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Parents of victim condemn ‘uncaring’ cops as council OKs $32 million in settlements

Updated: February 19, 2013 3:03PM

The parents of a mentally ill California woman awarded a $22.5 million settlement on Thursday condemned the “insensitive and uncaring” Chicago Police officers who ignored their daughter’s “desperate need for help and placed her in harm’s way.”

Kathleen and Richard Paine broke their silence about the 2006 incident that left their daughter with devastating brain injuries, a shattered pelvis and broken bones, minutes after the City Council approved the largest settlement in Chicago history to a single plaintiff.

Christina Eilman, then 21, was arrested at Midway Airport, held overnight in a South Side lockup, then released in a high-crime neighborhood, where she was kidnapped and sexually assaulted before falling or being pushed from the seventh-floor window of a CHA high-rise.

Police ignored nine calls from her mother, who tried to warn them that her daughter was bipolar, that she might be “having an episode” and that she was unfamiliar with Chicago and should not be released in a strange neighborhood.

“It is a bittersweet victory since no amount of money will bring back the daughter we knew, the lovely young woman who was full of life and accepting of all people,” the Paines said in a statement released by their attorney. “Her life was dramatically changed after she came to Chicago and found herself in the grasp of several insensitive and uncaring police officers and detention aides who humiliated her, directed cruel and insensitive comments toward her, ignored her desperate need for help and placed her in harm’s way.”

The Paines said they’re pleased with the settlement, which will provide their 27-year-old daughter with the around-the-clock care she needs after a legal odyssey that dragged on for 6œ years as the city denied Chicago Police officers were responsible for Eilman’s injuries.

But, they said, “We won’t forget those police officers who seemed to go out of their way to expose our daughter to becoming assaulted and to come so close to death. To those few officers who attempted to help her, we offer our thanks. Still, we will not forget those in command nor those who had the chance to offer assistance and consciously chose not to.”

Mayor Rahm Emanuel acknowledged the irreparable damage done by the egregious case of police misconduct.

The city is insured only against catastrophic claims exceeding $15 million. The uninsured portion of the nearly $33 million in settlements approved Thursday will eat up all but $2 million of the $27.3 million set aside to settle judgments and claims against the city for all of 2013.

The city plans to borrow money to pay excess claims, just as it did to pay nearly $80 million owed to black candidates bypassed by the city’s discriminatory handling of a 1995 firefighters entrance exam.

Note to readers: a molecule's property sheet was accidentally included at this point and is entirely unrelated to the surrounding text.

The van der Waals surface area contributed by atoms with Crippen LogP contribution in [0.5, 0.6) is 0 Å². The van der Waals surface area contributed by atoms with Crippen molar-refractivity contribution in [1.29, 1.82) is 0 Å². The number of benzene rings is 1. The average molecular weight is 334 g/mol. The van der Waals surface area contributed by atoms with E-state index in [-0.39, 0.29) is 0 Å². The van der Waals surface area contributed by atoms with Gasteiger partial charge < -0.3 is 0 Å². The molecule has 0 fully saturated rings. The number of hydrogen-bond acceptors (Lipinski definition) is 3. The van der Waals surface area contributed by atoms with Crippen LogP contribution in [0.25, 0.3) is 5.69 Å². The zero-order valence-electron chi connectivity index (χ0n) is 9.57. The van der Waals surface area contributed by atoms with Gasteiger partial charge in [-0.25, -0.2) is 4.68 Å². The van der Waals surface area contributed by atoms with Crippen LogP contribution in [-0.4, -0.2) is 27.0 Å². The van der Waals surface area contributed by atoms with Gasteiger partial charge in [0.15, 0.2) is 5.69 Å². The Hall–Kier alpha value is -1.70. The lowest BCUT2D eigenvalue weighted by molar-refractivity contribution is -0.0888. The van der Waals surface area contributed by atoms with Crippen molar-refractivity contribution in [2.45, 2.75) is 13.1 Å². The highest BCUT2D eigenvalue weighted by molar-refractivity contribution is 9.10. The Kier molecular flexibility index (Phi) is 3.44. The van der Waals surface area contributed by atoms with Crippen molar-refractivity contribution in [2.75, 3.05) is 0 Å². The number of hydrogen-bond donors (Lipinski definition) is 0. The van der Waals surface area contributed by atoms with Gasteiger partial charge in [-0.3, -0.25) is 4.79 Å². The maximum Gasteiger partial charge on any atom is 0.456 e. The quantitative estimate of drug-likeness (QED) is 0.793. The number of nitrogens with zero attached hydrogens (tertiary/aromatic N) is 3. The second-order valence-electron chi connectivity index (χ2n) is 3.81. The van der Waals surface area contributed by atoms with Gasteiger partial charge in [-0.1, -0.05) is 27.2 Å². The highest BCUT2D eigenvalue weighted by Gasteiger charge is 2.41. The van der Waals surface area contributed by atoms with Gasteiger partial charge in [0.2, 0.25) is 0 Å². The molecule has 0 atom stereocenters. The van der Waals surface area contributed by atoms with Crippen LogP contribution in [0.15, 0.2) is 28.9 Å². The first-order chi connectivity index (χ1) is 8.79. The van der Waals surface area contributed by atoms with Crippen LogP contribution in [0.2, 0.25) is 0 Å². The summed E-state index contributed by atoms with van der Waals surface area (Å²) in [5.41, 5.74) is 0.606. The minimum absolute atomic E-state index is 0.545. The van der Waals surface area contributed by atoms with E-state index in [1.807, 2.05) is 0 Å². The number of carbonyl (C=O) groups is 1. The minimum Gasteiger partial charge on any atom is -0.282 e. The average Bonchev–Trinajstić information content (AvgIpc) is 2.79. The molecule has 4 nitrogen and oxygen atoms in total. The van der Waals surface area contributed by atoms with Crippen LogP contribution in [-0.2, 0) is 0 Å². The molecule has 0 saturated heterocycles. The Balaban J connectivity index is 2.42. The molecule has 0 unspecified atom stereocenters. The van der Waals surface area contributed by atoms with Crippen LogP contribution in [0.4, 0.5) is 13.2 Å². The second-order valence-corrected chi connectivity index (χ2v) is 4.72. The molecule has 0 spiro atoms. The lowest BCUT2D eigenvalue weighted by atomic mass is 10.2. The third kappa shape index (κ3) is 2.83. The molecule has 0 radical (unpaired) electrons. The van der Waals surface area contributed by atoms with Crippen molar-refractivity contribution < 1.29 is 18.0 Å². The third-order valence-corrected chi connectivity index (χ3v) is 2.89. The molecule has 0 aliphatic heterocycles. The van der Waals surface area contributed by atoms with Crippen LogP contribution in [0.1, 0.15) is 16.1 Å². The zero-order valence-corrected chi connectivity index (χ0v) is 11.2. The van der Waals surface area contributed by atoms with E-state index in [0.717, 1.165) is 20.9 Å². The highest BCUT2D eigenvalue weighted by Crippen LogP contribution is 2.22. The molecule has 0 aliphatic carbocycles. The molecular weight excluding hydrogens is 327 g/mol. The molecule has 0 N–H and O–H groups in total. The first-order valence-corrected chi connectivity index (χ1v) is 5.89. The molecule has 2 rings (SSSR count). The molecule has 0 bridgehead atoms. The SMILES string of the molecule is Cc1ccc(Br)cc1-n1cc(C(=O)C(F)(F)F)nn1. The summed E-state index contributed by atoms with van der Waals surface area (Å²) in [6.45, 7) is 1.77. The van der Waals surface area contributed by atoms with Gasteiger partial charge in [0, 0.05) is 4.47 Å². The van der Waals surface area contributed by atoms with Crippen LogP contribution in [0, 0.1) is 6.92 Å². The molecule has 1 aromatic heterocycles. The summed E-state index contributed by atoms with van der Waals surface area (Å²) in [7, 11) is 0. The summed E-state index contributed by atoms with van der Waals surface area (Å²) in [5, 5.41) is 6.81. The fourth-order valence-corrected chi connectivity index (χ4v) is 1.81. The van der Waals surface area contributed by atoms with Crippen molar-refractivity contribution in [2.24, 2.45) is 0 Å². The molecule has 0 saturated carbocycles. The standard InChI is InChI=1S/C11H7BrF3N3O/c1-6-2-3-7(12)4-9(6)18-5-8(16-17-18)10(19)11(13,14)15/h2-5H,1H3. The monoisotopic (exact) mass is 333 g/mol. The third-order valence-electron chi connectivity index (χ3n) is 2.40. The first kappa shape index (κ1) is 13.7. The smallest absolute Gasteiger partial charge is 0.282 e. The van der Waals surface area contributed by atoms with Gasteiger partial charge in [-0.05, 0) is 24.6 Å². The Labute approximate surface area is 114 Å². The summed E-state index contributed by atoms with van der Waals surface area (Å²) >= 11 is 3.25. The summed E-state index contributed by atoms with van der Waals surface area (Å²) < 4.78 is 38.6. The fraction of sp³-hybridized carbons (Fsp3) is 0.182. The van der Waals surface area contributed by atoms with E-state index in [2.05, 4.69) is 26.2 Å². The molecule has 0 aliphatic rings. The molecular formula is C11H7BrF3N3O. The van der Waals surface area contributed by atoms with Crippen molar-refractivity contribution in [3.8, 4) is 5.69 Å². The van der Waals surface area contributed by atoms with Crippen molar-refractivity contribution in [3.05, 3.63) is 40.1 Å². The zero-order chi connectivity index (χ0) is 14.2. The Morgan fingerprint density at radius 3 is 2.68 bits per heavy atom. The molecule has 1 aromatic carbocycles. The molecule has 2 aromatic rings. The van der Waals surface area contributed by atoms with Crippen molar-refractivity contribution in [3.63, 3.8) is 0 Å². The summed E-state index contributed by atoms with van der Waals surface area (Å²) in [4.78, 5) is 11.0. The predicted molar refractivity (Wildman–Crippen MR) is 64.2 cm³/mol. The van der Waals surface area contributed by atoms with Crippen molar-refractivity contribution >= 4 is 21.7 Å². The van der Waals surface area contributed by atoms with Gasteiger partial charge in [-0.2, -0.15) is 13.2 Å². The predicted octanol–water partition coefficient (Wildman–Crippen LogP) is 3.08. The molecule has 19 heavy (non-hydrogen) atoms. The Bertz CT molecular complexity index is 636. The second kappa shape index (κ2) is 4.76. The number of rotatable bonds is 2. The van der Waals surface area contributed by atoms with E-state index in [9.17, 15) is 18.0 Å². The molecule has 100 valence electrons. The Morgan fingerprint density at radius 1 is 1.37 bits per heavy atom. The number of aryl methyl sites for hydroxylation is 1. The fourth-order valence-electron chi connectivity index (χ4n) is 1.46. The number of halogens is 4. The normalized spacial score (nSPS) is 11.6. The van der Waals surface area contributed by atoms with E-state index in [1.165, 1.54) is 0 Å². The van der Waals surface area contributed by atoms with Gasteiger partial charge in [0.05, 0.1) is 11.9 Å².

“Each one of those officers . . . bring shame on all the other responsible police officers who do their job every day. And they have cost the city — not only financially, but its reputation,” Emanuel said. “You could have spent three to four hours hearing every alderman — their outrage over the Burge case and the Eilman case — because I’ve spent hours when I directed the corp counsel to deal with this, put this behind us, settle it at least from a legal standpoint. There are other things that need to be worked on.”

Allegations of failing to properly care for Eilman were sustained against four detention aides and nine police officers. All of them got off with a reprimand.

Asked whether that punishment was sufficient, Emanuel would only say, “I’m gonna deal with that.” He did not elaborate.

The City Council also awarded $10.25 million to Alton Logan, who spent 26 years in prison for a murder he did not commit because of an alleged cover-up engineered by now-convicted former Area 2 Cmdr. Jon Burge.

Before the final vote, African-American aldermen vented their anger once again against Burge, who is sitting in a federal prison in North Carolina after his 2010 conviction of perjury and obstruction of justice.

“The amount of money the taxpayers are paying out — what we could do with that money in our neighborhoods. Look what we could solve — the jobs that could be created,” said Ald. Emma Mitts (37th). “You talk about the silence in the community and our people are saying, what about the silence in the Police Department? I’m not in slavery no more. We’re free. The system shouldn’t have allowed this to happen.”

Ald. Howard Brookins (21st) noted that Chicago taxpayers already have shelled out $56 million, $41 million of it to settle Burge cases, $15 million for attorneys’ fees.

“The city continues to pay out for Commander Burge. We’re still paying his pension. When is the city gonna stop being a victim?” Brookins said.

“No wonder Supt. [Garry] McCarthy has such a hard time connecting with the community because there have been years of mistrust. . . . The culture of covering up and aiding people in the department has to stop because it’s hurting the entire city.”

As Chicago taxpayers were opening their collective wallets, a new study by researchers at the University of Illinois at Chicago recommended a housecleaning and strengthening of the Chicago Police Board — or a democratically elected board — and tougher ethics training for police officers and supervisors to stop systemic police corruption exacerbated by a “blue code of silence.”

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